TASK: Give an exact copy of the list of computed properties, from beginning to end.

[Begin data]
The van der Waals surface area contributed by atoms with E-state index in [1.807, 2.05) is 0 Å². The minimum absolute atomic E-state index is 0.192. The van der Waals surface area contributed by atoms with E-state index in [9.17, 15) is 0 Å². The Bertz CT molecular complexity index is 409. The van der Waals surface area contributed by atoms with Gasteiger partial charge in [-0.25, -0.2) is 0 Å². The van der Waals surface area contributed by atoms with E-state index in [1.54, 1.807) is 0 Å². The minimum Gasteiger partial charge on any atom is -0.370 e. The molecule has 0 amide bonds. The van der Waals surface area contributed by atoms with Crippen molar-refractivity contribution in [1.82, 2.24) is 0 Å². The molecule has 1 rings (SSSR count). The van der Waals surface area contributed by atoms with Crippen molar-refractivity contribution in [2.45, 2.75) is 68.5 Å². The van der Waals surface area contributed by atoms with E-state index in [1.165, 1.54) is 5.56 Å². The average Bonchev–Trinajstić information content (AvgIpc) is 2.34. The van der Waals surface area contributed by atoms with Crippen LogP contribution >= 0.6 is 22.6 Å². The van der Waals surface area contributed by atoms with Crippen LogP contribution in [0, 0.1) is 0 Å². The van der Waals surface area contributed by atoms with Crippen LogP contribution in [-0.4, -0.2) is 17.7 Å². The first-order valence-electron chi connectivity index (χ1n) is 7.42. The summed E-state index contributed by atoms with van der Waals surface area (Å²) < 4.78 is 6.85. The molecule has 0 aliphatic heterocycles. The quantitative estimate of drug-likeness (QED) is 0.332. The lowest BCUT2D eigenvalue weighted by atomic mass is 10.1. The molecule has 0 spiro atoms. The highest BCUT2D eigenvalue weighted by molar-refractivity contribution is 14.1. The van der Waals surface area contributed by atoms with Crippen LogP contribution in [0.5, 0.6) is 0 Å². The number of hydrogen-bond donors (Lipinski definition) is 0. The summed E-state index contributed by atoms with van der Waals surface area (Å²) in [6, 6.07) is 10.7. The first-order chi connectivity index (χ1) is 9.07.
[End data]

The van der Waals surface area contributed by atoms with E-state index in [1.807, 2.05) is 0 Å². The minimum absolute atomic E-state index is 0.192. The van der Waals surface area contributed by atoms with E-state index in [9.17, 15) is 0 Å². The Bertz CT molecular complexity index is 409. The van der Waals surface area contributed by atoms with Gasteiger partial charge in [-0.25, -0.2) is 0 Å². The van der Waals surface area contributed by atoms with E-state index in [1.54, 1.807) is 0 Å². The minimum Gasteiger partial charge on any atom is -0.370 e. The molecule has 0 amide bonds. The van der Waals surface area contributed by atoms with Crippen molar-refractivity contribution in [1.82, 2.24) is 0 Å². The molecule has 1 rings (SSSR count). The van der Waals surface area contributed by atoms with Crippen molar-refractivity contribution in [2.45, 2.75) is 68.5 Å². The van der Waals surface area contributed by atoms with E-state index in [1.165, 1.54) is 5.56 Å². The average Bonchev–Trinajstić information content (AvgIpc) is 2.34. The van der Waals surface area contributed by atoms with Crippen LogP contribution >= 0.6 is 22.6 Å². The van der Waals surface area contributed by atoms with Crippen LogP contribution in [0, 0.1) is 0 Å². The van der Waals surface area contributed by atoms with Crippen LogP contribution in [-0.4, -0.2) is 17.7 Å². The first-order valence-electron chi connectivity index (χ1n) is 7.42. The summed E-state index contributed by atoms with van der Waals surface area (Å²) < 4.78 is 6.85. The molecule has 0 aliphatic heterocycles. The quantitative estimate of drug-likeness (QED) is 0.332. The lowest BCUT2D eigenvalue weighted by atomic mass is 10.1. The molecule has 0 spiro atoms. The highest BCUT2D eigenvalue weighted by molar-refractivity contribution is 14.1. The van der Waals surface area contributed by atoms with Crippen LogP contribution in [0.5, 0.6) is 0 Å². The number of hydrogen-bond donors (Lipinski definition) is 0. The summed E-state index contributed by atoms with van der Waals surface area (Å²) in [6, 6.07) is 10.7. The first-order chi connectivity index (χ1) is 9.07.